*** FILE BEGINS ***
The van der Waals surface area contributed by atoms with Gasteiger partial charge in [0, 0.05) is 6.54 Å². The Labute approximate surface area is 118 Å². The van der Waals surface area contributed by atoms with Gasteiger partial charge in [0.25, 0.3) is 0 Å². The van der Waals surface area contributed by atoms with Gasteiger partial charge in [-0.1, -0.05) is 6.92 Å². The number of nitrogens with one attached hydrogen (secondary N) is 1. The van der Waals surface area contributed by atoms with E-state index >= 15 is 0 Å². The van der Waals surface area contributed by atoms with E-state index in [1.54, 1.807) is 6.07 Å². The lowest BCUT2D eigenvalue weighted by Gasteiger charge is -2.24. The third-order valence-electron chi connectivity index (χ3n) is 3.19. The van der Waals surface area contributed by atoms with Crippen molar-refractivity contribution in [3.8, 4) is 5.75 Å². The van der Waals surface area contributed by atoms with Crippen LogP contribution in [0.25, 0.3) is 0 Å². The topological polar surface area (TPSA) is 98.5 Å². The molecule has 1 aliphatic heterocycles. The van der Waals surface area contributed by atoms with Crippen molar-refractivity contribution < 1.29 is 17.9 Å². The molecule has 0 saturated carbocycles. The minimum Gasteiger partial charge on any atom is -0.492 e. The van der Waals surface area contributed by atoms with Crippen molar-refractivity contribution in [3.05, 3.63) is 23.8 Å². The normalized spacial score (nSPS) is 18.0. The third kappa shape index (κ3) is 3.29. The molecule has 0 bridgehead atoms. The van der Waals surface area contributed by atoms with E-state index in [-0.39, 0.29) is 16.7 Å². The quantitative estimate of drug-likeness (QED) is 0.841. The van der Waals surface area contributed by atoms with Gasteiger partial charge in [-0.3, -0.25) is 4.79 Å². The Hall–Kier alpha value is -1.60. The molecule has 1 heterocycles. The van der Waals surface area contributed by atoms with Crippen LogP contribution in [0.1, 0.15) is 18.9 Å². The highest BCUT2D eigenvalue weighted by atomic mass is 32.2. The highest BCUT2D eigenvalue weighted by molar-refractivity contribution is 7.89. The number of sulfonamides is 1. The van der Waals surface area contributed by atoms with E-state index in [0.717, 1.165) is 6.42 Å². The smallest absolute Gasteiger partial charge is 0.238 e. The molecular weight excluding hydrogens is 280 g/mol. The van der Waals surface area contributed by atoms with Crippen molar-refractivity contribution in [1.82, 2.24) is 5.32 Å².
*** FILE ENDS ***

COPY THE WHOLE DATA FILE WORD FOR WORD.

The van der Waals surface area contributed by atoms with Gasteiger partial charge in [0, 0.05) is 6.54 Å². The Labute approximate surface area is 118 Å². The van der Waals surface area contributed by atoms with Gasteiger partial charge in [0.25, 0.3) is 0 Å². The van der Waals surface area contributed by atoms with Gasteiger partial charge in [-0.1, -0.05) is 6.92 Å². The number of nitrogens with one attached hydrogen (secondary N) is 1. The van der Waals surface area contributed by atoms with E-state index >= 15 is 0 Å². The van der Waals surface area contributed by atoms with E-state index in [1.54, 1.807) is 6.07 Å². The lowest BCUT2D eigenvalue weighted by Gasteiger charge is -2.24. The third-order valence-electron chi connectivity index (χ3n) is 3.19. The van der Waals surface area contributed by atoms with Crippen molar-refractivity contribution in [3.8, 4) is 5.75 Å². The van der Waals surface area contributed by atoms with Crippen LogP contribution in [0.25, 0.3) is 0 Å². The topological polar surface area (TPSA) is 98.5 Å². The molecule has 1 aliphatic heterocycles. The van der Waals surface area contributed by atoms with Crippen molar-refractivity contribution < 1.29 is 17.9 Å². The molecule has 0 saturated carbocycles. The minimum Gasteiger partial charge on any atom is -0.492 e. The van der Waals surface area contributed by atoms with Crippen molar-refractivity contribution in [3.05, 3.63) is 23.8 Å². The normalized spacial score (nSPS) is 18.0. The third kappa shape index (κ3) is 3.29. The molecule has 0 bridgehead atoms. The van der Waals surface area contributed by atoms with E-state index in [-0.39, 0.29) is 16.7 Å². The quantitative estimate of drug-likeness (QED) is 0.841. The van der Waals surface area contributed by atoms with Gasteiger partial charge in [-0.3, -0.25) is 4.79 Å². The Hall–Kier alpha value is -1.60. The molecule has 1 heterocycles. The van der Waals surface area contributed by atoms with Crippen LogP contribution in [0.1, 0.15) is 18.9 Å². The highest BCUT2D eigenvalue weighted by atomic mass is 32.2. The highest BCUT2D eigenvalue weighted by molar-refractivity contribution is 7.89. The number of sulfonamides is 1. The van der Waals surface area contributed by atoms with E-state index in [0.717, 1.165) is 6.42 Å². The smallest absolute Gasteiger partial charge is 0.238 e. The molecular weight excluding hydrogens is 280 g/mol. The van der Waals surface area contributed by atoms with Crippen molar-refractivity contribution in [1.82, 2.24) is 5.32 Å².